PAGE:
Meanwhile Sebastian had flung open the folding doors leading into the dining-room with rather more noise than he need, for he was feeling furious, although he did not dare answer back when Fraulein Rottenmeier spoke to him; he then went up to Clara's chair to wheel her into the next room. As he was arranging the handle at the back preparatory to doing so, Heidi went near and stood staring at him. Seeing her eyes fixed upon him, he suddenly growled out, "Well, what is there in me to stare at like that?" which he would certainly not have done if he had been aware that Fraulein Rottenmeier was just then entering the room. "You look so like Peter," answered Heidi. The lady-housekeeper clasped her hands in horror. "Is it possible!" she stammered half-aloud, "she is now addressing the servant as if he were a friend! I never could have imagined such a child!"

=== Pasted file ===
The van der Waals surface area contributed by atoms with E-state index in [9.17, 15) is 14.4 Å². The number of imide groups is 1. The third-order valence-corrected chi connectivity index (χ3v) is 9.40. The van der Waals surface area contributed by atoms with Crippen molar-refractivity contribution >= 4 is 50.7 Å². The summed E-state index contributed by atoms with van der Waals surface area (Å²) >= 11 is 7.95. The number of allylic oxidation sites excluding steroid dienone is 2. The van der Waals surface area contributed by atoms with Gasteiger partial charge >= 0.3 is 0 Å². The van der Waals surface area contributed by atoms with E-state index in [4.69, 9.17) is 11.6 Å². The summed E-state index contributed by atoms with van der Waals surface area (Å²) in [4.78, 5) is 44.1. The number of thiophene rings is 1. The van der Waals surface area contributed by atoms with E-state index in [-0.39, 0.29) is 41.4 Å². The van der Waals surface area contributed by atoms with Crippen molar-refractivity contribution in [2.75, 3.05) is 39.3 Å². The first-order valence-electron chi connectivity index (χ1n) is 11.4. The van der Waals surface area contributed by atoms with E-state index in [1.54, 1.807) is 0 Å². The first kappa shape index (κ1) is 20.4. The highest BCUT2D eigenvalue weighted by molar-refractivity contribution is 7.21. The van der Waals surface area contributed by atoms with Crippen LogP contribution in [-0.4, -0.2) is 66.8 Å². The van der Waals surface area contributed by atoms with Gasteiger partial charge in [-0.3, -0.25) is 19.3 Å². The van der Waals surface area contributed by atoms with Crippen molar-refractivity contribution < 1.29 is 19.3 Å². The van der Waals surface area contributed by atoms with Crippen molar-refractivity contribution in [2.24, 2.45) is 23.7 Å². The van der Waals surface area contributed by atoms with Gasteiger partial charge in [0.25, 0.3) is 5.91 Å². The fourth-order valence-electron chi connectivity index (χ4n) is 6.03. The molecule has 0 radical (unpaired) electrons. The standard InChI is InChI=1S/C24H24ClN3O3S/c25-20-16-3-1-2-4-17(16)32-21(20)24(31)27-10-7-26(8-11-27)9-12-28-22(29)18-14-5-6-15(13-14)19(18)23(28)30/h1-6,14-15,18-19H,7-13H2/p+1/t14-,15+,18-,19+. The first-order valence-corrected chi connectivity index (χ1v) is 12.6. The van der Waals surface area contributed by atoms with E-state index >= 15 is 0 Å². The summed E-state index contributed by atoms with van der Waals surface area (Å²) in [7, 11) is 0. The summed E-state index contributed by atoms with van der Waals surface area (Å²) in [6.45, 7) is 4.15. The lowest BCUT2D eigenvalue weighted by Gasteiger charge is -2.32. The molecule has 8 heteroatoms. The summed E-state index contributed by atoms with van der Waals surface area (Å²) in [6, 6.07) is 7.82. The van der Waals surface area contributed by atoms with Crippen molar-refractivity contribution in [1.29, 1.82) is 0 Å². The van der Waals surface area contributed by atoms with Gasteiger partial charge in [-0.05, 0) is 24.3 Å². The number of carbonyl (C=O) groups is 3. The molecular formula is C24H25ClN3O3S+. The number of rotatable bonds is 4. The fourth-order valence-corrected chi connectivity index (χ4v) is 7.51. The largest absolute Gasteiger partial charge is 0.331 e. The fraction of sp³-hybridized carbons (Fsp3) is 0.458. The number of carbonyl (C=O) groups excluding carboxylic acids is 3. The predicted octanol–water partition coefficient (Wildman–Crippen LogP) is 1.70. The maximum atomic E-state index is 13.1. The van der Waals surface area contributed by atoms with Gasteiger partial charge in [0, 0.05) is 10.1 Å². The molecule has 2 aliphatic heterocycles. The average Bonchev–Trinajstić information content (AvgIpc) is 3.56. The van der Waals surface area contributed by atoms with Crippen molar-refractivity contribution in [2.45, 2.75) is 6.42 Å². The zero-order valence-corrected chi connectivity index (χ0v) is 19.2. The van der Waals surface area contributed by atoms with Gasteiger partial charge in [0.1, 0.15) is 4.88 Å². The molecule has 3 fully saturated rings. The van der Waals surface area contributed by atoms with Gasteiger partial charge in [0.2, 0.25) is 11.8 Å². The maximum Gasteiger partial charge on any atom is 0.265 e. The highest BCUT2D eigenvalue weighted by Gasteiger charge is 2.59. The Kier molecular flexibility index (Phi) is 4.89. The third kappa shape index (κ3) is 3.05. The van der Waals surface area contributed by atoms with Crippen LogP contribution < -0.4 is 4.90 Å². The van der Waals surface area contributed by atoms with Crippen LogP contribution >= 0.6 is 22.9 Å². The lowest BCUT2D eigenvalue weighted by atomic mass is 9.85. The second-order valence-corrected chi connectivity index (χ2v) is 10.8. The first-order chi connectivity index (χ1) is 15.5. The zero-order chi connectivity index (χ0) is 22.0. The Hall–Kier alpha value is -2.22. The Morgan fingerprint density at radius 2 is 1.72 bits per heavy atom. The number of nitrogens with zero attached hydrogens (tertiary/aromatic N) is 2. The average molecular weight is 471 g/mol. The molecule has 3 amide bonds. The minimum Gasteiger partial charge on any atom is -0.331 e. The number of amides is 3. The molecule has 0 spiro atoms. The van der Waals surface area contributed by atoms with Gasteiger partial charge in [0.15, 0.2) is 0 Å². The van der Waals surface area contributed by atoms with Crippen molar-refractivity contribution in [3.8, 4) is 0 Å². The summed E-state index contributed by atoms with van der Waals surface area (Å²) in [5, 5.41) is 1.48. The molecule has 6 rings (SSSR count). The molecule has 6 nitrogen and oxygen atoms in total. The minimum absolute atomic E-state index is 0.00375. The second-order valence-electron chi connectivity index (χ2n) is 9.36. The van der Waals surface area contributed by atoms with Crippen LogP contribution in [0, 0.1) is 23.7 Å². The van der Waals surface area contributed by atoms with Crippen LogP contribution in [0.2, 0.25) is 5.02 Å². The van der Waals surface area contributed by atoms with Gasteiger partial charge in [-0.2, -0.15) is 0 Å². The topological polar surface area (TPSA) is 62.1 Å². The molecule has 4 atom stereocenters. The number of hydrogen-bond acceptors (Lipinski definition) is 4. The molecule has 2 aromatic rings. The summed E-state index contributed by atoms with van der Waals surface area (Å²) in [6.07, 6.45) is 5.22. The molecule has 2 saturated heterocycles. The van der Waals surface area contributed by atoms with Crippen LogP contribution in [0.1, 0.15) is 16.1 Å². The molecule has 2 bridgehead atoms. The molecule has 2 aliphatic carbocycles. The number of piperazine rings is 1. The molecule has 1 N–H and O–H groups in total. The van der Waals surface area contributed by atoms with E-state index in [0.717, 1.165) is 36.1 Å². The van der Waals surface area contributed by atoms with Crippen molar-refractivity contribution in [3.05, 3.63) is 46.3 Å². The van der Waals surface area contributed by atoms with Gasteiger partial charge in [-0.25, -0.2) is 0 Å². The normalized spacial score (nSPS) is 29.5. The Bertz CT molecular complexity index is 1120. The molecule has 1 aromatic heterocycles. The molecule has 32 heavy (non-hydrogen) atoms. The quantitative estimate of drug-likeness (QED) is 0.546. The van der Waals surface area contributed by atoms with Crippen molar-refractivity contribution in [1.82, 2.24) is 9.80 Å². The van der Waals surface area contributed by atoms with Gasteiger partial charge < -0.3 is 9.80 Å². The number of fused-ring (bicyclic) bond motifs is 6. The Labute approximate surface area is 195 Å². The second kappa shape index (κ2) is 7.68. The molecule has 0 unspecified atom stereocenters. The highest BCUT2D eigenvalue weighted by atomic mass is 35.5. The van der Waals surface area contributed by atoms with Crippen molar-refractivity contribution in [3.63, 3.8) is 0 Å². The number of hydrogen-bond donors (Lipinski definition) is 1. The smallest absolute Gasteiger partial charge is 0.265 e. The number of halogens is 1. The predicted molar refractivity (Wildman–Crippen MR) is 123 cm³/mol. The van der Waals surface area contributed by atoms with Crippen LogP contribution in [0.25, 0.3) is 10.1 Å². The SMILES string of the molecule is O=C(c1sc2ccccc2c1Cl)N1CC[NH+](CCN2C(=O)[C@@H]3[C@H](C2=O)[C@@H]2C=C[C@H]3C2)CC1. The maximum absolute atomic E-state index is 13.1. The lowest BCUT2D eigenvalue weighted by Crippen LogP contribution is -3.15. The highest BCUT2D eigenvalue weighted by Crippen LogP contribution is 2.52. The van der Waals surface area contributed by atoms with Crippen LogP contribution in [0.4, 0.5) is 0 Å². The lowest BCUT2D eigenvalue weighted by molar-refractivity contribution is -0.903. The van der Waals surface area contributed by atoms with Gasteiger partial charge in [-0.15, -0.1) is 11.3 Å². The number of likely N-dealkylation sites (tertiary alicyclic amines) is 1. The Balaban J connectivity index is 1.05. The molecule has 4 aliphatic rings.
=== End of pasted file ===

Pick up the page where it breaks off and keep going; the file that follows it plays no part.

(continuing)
Sebastian wheeled the couch into the dining-room and helped Clara on to her chair. Fraulein Rottenmeier took the seat beside her and made a sign to Heidi to take the one opposite. They were the only three at table, and as they sat far apart there was plenty of room for Sebastian to hand his dishes. Beside Heidi's plate lay a nice white roll, and her eyes lighted up with pleasure as she saw it. The resemblance which Heidi had noticed had evidently awakened in her a feeling of confidence towards Sebastian, for she sat as still as a mouse and without moving until he came up to her side and handed her the dish of fish; then she looked at the roll and asked, "Can I have it?" Sebastian nodded, throwing a side glance at Fraulein Rottenmeier to see what effect this request would have upon her. Heidi immediately seized the roll and put it in her pocket. Sebastian's face became convulsed, he was overcome with inward laughter but knew his place too well to laugh aloud. Mute and motionless he still remained standing beside Heidi; it was not his duty to speak, nor to move away until she had helped herself. Heidi looked wonderingly at him for a minute or two, and then said, "Am I to eat some of that too?" Sebastian nodded again. "Give me some then," she said, looking calmly at her plate. At this Sebastian's command of his countenance became doubtful, and the dish began to tremble suspiciously in his hands.